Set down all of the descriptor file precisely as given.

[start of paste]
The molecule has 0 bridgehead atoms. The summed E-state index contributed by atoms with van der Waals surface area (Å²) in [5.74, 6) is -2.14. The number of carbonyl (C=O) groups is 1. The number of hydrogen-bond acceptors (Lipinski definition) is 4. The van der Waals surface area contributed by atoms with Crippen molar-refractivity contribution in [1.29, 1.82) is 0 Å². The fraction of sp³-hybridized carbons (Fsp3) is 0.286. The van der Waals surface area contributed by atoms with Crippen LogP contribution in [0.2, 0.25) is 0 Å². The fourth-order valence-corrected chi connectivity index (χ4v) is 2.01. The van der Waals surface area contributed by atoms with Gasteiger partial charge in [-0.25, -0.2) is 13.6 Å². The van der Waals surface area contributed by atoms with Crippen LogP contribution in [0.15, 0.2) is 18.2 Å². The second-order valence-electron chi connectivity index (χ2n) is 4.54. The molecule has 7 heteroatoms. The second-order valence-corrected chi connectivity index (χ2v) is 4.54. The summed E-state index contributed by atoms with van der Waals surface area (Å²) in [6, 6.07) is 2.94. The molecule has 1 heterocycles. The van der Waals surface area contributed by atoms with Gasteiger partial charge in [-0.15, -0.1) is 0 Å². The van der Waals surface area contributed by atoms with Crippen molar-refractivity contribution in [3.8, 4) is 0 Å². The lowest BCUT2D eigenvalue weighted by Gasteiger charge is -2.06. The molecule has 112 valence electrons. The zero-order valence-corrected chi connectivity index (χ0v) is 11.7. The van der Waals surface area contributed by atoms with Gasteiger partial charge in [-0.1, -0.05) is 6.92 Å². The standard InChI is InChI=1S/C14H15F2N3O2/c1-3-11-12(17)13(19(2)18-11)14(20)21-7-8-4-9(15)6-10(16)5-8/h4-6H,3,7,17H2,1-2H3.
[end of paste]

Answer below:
The molecule has 0 bridgehead atoms. The summed E-state index contributed by atoms with van der Waals surface area (Å²) in [5.74, 6) is -2.14. The number of carbonyl (C=O) groups is 1. The number of hydrogen-bond acceptors (Lipinski definition) is 4. The van der Waals surface area contributed by atoms with Crippen molar-refractivity contribution in [1.29, 1.82) is 0 Å². The fraction of sp³-hybridized carbons (Fsp3) is 0.286. The van der Waals surface area contributed by atoms with Crippen LogP contribution in [0.2, 0.25) is 0 Å². The fourth-order valence-corrected chi connectivity index (χ4v) is 2.01. The van der Waals surface area contributed by atoms with Gasteiger partial charge in [-0.25, -0.2) is 13.6 Å². The van der Waals surface area contributed by atoms with Crippen LogP contribution in [0.15, 0.2) is 18.2 Å². The second-order valence-electron chi connectivity index (χ2n) is 4.54. The molecule has 7 heteroatoms. The second-order valence-corrected chi connectivity index (χ2v) is 4.54. The summed E-state index contributed by atoms with van der Waals surface area (Å²) in [6, 6.07) is 2.94. The molecule has 1 heterocycles. The van der Waals surface area contributed by atoms with Gasteiger partial charge in [-0.15, -0.1) is 0 Å². The van der Waals surface area contributed by atoms with Crippen molar-refractivity contribution in [3.8, 4) is 0 Å². The lowest BCUT2D eigenvalue weighted by Gasteiger charge is -2.06. The molecule has 112 valence electrons. The zero-order valence-corrected chi connectivity index (χ0v) is 11.7. The van der Waals surface area contributed by atoms with Gasteiger partial charge in [-0.1, -0.05) is 6.92 Å². The standard InChI is InChI=1S/C14H15F2N3O2/c1-3-11-12(17)13(19(2)18-11)14(20)21-7-8-4-9(15)6-10(16)5-8/h4-6H,3,7,17H2,1-2H3.